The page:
Should I go alone?
- Personal preference.
- Depends on goals.
People to avoid? Whiners, chronic pessimists, self-conscious hipsters, and soft people. Someone may be a good friend from school or work but you don’t know how they’ll behave on a vagabonding experience. Try taking a short trip first. You’ll be shocked by how much differently someone behaves in the morning, at night, when stressed, when tired, and when frustrated. Just because your buddy is always happy at school it doesn’t mean that he’ll behave the same way on a cross-globe trip.
How do I deal with money on the road?
Money no doubt has to be the most stressful thing interfering with you and your travel plans. If you consider the following three points, you’ll be able to alleviate much of the stress that comes with long term traveling.
- There are ATMs all over the globe.
- Don’t forget to bring money for souvenirs, airport taxes, and visas.
- Pay off your debts and bills in advance.
General pointers for future vagabonds.
Don’t set limits.
“What I find is that you can do almost anything or go almost anywhere, if you’re not in a hurry.” — Paul Theroux
Don’t book a room before you see it.
Keep a business card from hotel on you.
Bargain. The price you’re given should never be treated as the final price. It’s critical that you learn to bargain in a respectable manner.
Eating rule: If you can cook it, boil it, or peel it, you can eat it– otherwise forget it.
Sickness/crime. This is a huge fear for most of us. We’re all afraid of getting sick and robbed. Put it this way- it will happen. It happens at home so why wouldn’t it happen on the road? Just be humble and understand that this is apart of life. You don’t want to be walking around a rough neighbourhood in town with your Rolex watch flashing and your $300 shades shining, so why would you do it in a foreign land? If you get too exotic or carried away with your food then you might get sick as well.
A quick resource to look into health issues before you start to travel: Travel Health Online.
Never lose your temper. There will be times where merchants try to rip you off or try to sell you crap. There’s nothing you can do about it. A firm smile and a “no thanks” should be enough. Don’t be an asshole about it.
Bring photos of your family. Show the locals that you too come from a strong upbringing.
English is common around the world. Young kids and experience travelers will at least know basic English phrases. The problem is that most don’t understand heard conversation. So be patient. Learn some phrases as a sign of courtesy.
Let the adventure find you. You don’t have a boss breathing down your neck. As you slowly attempt to become a vagabond you must learn to go with the flow.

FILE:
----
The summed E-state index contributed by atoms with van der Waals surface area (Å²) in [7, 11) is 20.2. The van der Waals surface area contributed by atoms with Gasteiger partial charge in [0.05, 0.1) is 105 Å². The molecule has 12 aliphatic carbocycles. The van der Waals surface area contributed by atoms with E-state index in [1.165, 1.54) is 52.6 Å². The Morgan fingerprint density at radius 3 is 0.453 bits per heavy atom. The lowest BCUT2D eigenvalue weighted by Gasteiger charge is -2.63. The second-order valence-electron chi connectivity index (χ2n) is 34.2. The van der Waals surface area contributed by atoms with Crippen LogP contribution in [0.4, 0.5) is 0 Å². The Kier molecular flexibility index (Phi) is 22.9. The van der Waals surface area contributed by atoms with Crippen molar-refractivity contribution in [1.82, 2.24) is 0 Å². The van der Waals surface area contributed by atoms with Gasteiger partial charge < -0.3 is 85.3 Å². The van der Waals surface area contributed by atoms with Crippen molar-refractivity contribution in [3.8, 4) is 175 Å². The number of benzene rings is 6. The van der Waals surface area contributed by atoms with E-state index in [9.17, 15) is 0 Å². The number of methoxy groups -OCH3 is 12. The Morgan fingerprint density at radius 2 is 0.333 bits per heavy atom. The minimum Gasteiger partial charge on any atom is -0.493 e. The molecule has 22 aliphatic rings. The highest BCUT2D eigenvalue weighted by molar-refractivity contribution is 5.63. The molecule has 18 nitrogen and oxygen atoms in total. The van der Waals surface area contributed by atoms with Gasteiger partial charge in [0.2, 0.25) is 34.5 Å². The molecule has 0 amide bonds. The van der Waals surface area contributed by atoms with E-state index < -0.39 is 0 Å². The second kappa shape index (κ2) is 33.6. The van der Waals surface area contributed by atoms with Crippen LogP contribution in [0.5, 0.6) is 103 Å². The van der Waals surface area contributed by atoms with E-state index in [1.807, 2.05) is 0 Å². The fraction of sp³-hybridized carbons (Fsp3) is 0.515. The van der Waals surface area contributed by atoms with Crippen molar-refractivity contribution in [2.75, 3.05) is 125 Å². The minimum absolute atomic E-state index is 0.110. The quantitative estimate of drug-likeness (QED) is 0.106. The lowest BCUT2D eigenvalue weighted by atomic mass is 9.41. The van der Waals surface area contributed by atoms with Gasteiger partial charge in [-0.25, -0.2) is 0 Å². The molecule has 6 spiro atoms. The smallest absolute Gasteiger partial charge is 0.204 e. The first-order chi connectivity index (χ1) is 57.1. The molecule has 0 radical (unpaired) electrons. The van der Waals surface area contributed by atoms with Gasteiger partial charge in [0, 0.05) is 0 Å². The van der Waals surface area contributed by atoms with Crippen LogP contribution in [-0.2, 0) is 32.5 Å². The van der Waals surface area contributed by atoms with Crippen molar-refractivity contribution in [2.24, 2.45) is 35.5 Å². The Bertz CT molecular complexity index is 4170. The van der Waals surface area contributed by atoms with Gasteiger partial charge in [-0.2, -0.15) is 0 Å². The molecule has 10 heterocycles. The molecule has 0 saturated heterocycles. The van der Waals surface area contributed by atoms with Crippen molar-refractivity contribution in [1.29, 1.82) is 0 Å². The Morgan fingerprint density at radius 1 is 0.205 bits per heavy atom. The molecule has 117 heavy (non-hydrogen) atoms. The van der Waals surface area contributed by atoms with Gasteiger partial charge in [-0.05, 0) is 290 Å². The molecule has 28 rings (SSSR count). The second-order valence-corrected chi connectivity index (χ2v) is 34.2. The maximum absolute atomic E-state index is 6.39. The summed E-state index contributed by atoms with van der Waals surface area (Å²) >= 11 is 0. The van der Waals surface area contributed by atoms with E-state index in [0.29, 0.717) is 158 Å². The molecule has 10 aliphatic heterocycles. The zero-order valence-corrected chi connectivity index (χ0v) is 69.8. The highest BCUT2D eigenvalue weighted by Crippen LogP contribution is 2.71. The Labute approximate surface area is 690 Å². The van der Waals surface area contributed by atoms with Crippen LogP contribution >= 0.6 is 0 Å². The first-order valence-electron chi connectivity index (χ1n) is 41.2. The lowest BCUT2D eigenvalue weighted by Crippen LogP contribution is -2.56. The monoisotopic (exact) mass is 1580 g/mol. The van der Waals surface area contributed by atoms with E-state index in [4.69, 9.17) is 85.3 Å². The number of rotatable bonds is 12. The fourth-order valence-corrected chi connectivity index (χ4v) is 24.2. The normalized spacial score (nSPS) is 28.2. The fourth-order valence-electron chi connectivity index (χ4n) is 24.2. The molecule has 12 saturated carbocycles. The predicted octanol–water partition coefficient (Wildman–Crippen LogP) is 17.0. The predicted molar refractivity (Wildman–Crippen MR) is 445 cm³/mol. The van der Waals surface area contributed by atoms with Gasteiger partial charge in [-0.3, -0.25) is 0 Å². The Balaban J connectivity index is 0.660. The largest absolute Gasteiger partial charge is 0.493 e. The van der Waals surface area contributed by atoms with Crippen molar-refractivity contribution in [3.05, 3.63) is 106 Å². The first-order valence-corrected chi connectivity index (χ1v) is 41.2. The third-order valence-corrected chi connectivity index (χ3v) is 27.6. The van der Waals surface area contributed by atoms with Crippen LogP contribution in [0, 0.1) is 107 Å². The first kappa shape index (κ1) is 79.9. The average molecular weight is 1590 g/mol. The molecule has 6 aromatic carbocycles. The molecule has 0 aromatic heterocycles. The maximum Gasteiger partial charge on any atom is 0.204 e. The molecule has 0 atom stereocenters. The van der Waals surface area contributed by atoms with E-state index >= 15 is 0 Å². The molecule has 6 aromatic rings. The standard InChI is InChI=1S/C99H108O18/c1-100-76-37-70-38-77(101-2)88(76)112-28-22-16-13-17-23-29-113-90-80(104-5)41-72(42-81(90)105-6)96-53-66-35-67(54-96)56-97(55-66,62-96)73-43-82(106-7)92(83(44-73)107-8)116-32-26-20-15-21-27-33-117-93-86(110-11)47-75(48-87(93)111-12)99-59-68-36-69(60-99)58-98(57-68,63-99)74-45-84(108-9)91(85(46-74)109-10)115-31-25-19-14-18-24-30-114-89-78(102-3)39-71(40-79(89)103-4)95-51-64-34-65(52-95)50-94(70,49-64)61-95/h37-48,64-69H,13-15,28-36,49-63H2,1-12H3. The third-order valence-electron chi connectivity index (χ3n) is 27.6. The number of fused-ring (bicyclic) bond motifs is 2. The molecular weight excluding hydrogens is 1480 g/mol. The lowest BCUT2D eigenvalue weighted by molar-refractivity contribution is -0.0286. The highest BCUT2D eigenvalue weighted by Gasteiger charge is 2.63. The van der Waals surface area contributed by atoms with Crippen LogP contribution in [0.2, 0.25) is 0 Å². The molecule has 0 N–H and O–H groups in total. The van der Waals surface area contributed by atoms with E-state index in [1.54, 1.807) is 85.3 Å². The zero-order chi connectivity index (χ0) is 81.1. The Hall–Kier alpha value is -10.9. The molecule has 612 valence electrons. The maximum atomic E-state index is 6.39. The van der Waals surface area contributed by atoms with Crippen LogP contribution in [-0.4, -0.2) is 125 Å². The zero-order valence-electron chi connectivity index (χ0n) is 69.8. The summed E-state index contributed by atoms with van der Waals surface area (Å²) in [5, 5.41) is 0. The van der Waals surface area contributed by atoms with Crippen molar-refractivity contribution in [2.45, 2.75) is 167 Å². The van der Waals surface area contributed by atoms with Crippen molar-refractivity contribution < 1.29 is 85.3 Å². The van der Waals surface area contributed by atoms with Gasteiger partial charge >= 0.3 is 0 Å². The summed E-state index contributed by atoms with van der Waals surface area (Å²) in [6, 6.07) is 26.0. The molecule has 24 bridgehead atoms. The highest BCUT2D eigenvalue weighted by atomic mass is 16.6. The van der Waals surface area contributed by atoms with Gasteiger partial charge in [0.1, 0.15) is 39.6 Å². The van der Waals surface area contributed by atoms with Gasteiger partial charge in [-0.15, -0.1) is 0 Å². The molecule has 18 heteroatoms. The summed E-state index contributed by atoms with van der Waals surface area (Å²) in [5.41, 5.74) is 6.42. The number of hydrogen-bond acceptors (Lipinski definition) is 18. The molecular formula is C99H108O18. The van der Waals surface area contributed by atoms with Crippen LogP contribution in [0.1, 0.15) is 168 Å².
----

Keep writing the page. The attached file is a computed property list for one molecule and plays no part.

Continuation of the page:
Remember this: Good judgment can come from bad experiences. Good experiences can come from bad judgment.
The long run:
Remember to keep it real. This is the only way that you’ll survive in the long run on the road. Pretending to be too cool for school might work out at the local bar, but such an pretentious attitude will not get you anywhere while traveling the world. It will only interfere with your experiences. Keep an open mind and just go with the flow.
Don’t confuse vagabonding with a vacation. When you go away for a one week trip the goal is often to escape. While vagabonding, you’re rediscovering reality itself. Instead of always trying to escape, the goal should be to embrace the moment and to enjoy every facet of your travels.
World views. You might have to sometimes mute your instant reaction to judge the views of someone else while traveling the world for a longer period of time. Just because you’re open to something it doesn’t mean that others are. Keep in mind that everyone you meet was raised in a different way by their family and society. Some cultures will emphasize an afternoon siesta. There will also be cultures that move faster than were used to in North America. Every culture is different and follows a different set of internal policies. Enjoy it but don’t judge it.
Switch up transportation methods. Taking the bus everywhere or flying to every destination can hurt you financially and it can become redundant. This is why it’s important to switch up your transportation modes when on an extended travel mission. You might even find the journey to be more fun than the final arrival.
“People say you have to travel to see the world. Sometimes I think that if you just stay in one place and keep your eyes open, you’re going to see just about all that you can handle.” — Paul Aster.
Finding long-term work. You won’t make a fortune in your travel jobs you might end up making a profit or at least breaking even on your travels. You can also travel for free. I know personally that when I was researching ESL jobs in Asian countries, most places were offering to fly you in and out as part of the deal. Not a bad arrangement. You could also learn a thing or two about humility. Serving drinks at an upscale bar or handing out flyers in a poor area can really teach you a lot about human interactions. Teaching Korean kids how to speak English can also really test your patience.
On routines. You will lose all standard procedures and routines when traveling. This can be really exciting. You’re going to have to find a new grocery store, gym, and laundromat just to name a few things. You won’t have a standard routine any longer. You could find yourself doing laundry in a hotel sink or at a 24-hour laundromat at 4 in the morning. I’m looking forward to this sort of break from normal routine.
Spirituality. Don’t search for instant spiritual gratification. A major part of long term travel will often involve some sort of spiritual aspect. When you do go on a spiritual journey you should remember not to expect instant results.
Coming home. This can be the most difficult part. Deciding when to go home will not be easy. It might come out of necessity (running out money or an emergency). You might get fed up with traveling. Either way you’re bound to venture back home at one point. This will be another experience in itself. How will you assimilate back into every day life?
If you want to learn more about the art of long term travel and becoming a vagabond, pick up your copy of Vagabonding: An Uncommon Guide to the Art of Long-Term World Travel.
What’s the first stop?